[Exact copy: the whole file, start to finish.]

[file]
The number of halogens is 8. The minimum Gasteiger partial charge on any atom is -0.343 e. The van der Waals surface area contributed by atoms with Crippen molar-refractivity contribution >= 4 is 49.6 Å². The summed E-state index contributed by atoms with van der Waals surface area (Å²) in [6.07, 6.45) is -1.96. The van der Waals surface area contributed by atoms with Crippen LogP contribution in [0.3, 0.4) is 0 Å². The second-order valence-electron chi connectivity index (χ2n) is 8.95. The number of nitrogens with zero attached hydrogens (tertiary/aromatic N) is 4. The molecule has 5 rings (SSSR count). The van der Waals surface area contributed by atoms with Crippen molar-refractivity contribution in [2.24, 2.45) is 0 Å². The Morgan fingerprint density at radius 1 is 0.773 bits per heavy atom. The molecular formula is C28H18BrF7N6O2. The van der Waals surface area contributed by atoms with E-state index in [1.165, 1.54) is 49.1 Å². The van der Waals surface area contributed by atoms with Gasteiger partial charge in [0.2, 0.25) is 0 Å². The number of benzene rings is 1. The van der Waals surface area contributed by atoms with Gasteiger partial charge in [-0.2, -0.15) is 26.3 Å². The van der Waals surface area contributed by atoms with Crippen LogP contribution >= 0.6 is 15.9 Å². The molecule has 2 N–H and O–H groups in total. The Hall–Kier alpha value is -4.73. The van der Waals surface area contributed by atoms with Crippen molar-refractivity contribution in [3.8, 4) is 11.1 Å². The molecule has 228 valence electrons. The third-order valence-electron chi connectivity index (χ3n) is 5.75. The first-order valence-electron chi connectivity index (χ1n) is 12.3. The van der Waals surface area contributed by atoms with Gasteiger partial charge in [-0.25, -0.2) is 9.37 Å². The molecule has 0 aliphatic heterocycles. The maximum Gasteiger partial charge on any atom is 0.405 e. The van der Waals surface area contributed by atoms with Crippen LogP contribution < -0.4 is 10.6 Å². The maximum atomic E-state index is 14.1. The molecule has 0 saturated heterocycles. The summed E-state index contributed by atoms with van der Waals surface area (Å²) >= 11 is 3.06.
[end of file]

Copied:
The number of halogens is 8. The minimum Gasteiger partial charge on any atom is -0.343 e. The van der Waals surface area contributed by atoms with Crippen molar-refractivity contribution >= 4 is 49.6 Å². The summed E-state index contributed by atoms with van der Waals surface area (Å²) in [6.07, 6.45) is -1.96. The van der Waals surface area contributed by atoms with Crippen LogP contribution in [0.3, 0.4) is 0 Å². The second-order valence-electron chi connectivity index (χ2n) is 8.95. The number of nitrogens with zero attached hydrogens (tertiary/aromatic N) is 4. The molecule has 5 rings (SSSR count). The van der Waals surface area contributed by atoms with Crippen molar-refractivity contribution in [2.24, 2.45) is 0 Å². The Morgan fingerprint density at radius 1 is 0.773 bits per heavy atom. The molecular formula is C28H18BrF7N6O2. The van der Waals surface area contributed by atoms with E-state index in [1.165, 1.54) is 49.1 Å². The van der Waals surface area contributed by atoms with Gasteiger partial charge in [0.2, 0.25) is 0 Å². The number of benzene rings is 1. The van der Waals surface area contributed by atoms with Gasteiger partial charge in [-0.2, -0.15) is 26.3 Å². The van der Waals surface area contributed by atoms with Crippen LogP contribution >= 0.6 is 15.9 Å². The molecule has 2 N–H and O–H groups in total. The Hall–Kier alpha value is -4.73. The van der Waals surface area contributed by atoms with Crippen molar-refractivity contribution in [3.8, 4) is 11.1 Å². The molecule has 228 valence electrons. The third-order valence-electron chi connectivity index (χ3n) is 5.75. The first-order valence-electron chi connectivity index (χ1n) is 12.3. The van der Waals surface area contributed by atoms with Gasteiger partial charge in [-0.25, -0.2) is 9.37 Å². The molecule has 0 aliphatic heterocycles. The maximum Gasteiger partial charge on any atom is 0.405 e. The van der Waals surface area contributed by atoms with Crippen LogP contribution < -0.4 is 10.6 Å². The maximum atomic E-state index is 14.1. The molecule has 0 saturated heterocycles. The summed E-state index contributed by atoms with van der Waals surface area (Å²) >= 11 is 3.06.